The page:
Figure 5a-5d shows FESEM images of the TiO2 thin films. During the hydrothermal reaction, the orientation, size, shape and morphology of the deposited material is mainly dependent on the reaction time, reaction temperature, precursors concentration, media and nature of substrate. In the present work a series of hydrothermal experiments with different reaction times were carried out to investigate the timedependent morphological evolution of the TiO2 thin films. We found that the formation of nanostructures was strongly dependent on the reaction time. As shown in Figure 5a, when the reaction time was as short as 2 h. nanorods were uniformly deposited on the substrate surface, (sample T1). The lower reaction time results in the small growth of TiO2 nanorods due to immature termination of growth process. When the reaction time was prolonged to 4 h the nanorods uniformly deposited to compact and large size 1D nanorod structure (Figure 5b). It is observed that the growth of nanorods on the surface of FTO substrate became larger and increased by about 30-40 nm per 2 h increase in reaction time. At the 4 h. reaction time (sample T2) the nucleation process in the hydrothermal synthesis is fast which results in formation of well grown and well aligned nanorods. The FESEM image of the sample T3 (Figure 5c) shows the compact arranged and well aligned nanorods. On the top surface of nanorods, aggregation of nanorod bunches connects with one root to form 3D nanorod flowers. Thus sample T3 shows smooth, completely grown and regularly arranged nanorods with irregularly arranged nanorod flowers on their top surface. These irregularly arranged nanorods are smaller than the regularly arranged nanorods. Thus, at the reaction time 6 h (sample T3) there is transformation from initially grown and orderly arranged nanorods to completely grown TiO2 nanorods. There is formation of 3D nanorod flowers with diameter 2 μm aggregated on the surface of the substrate, which exhibit step by step growth process. This kind of nanorods and flowers on the top of nanorods are densely and uniformly covered the whole surface of the substrate. Such TiO2 nanorod flowers provide a large surface area and higher absorption of incident photons, which leads to more photogenerated electron-hole pair, causes higher PEC efficiency . Thus, the well grown nanorod flowers inhibit the electron hole pair recombination rate which is beneficial for improvement in PEC performance. Further increase in reaction time to 8 h the size, length and diameter of nanorods increases (Figure 5d). The sample obtained at this stage shows impulsive aggregated nanorods and nanoparticle which lower the photoelectrochemical performance due to its compactly arranged structure (Figure 5a-5d).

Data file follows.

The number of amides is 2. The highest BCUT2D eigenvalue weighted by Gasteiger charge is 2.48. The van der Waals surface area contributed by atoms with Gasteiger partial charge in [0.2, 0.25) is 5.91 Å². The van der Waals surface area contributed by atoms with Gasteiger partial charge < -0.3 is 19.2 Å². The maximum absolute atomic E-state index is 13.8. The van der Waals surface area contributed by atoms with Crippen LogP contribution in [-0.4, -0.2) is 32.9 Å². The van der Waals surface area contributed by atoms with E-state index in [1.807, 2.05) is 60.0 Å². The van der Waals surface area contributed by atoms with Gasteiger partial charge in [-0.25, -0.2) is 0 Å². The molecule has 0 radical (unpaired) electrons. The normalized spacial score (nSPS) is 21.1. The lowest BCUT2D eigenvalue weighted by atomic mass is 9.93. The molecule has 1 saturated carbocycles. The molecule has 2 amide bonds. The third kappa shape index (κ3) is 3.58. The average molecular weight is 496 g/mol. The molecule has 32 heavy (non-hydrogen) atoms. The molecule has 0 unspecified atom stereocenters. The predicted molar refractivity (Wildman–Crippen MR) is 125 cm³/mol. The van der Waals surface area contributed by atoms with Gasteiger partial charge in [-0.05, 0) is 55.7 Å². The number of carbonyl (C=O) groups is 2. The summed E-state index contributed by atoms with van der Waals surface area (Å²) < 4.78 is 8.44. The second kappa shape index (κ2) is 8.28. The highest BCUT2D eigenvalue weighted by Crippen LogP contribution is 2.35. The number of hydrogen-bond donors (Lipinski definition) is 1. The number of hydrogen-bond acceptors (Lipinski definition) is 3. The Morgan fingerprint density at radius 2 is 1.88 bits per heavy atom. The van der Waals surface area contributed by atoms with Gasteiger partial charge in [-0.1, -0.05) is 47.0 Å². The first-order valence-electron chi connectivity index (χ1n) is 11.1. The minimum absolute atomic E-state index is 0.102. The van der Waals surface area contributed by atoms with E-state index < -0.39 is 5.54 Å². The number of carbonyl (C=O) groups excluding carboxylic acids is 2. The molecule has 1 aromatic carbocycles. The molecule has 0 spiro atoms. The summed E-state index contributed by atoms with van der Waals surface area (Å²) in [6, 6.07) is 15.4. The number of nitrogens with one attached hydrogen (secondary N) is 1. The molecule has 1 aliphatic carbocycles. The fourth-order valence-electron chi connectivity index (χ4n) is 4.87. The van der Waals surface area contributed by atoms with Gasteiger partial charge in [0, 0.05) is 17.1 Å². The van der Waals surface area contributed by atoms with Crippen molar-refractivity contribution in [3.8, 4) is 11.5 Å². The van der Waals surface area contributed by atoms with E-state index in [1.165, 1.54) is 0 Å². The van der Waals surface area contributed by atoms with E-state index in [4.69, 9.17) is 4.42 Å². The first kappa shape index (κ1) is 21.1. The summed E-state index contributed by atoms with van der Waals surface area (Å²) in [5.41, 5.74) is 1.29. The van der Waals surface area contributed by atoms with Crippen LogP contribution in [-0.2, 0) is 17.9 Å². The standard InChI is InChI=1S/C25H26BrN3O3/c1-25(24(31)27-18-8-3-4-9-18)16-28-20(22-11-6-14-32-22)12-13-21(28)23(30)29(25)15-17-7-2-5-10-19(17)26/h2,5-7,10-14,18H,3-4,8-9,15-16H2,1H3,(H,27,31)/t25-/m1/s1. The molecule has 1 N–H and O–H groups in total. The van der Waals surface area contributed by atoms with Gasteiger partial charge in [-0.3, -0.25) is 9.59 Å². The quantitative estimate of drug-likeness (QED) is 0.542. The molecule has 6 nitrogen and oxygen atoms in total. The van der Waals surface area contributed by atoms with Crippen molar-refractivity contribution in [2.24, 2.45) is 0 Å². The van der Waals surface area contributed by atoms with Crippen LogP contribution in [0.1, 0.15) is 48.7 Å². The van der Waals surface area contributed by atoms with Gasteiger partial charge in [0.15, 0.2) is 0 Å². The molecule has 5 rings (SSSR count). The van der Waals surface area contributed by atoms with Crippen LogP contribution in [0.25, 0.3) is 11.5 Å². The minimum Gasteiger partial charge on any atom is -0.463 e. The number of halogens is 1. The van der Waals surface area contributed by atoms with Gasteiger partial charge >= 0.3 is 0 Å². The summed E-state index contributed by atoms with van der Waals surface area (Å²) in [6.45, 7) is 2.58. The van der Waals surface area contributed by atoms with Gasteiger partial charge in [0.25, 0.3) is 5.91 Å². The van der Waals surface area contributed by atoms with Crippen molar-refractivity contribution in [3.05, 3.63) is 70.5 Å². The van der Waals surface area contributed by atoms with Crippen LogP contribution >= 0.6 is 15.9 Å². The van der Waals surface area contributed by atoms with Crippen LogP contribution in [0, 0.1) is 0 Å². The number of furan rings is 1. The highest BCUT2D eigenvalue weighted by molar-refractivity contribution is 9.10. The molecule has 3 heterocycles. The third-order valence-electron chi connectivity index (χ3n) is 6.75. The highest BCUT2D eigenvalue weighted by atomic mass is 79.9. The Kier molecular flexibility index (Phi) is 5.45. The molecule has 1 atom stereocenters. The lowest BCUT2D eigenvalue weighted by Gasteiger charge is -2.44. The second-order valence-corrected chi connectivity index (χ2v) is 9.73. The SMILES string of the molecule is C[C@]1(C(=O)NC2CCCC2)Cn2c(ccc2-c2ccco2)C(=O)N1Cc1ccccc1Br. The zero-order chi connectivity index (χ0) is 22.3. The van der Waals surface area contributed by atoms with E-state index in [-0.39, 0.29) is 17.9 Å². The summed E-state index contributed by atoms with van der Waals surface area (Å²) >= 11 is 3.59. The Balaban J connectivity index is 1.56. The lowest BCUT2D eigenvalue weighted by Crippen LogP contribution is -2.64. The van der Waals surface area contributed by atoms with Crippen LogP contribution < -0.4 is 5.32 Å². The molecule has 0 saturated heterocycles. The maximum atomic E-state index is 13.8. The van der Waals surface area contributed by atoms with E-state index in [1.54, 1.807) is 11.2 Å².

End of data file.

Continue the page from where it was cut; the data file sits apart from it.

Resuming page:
An elemental composition of TiO2 thin films was analyzed by EDS. Figure 6 shows the EDS pattern obtained for representative T3 sample. There is no trace of any other impurities could be seen within the detection limit of the EDS as presented in Figure 6. The corresponding EDS result indicating that the deposited films mainly consist of Ti and O with an approximate atomic ratio of 1:2 which is in consistent with the stoichiometry of TiO2. Hence EDS analysis confirms the formation of TiO2 (Figure 6).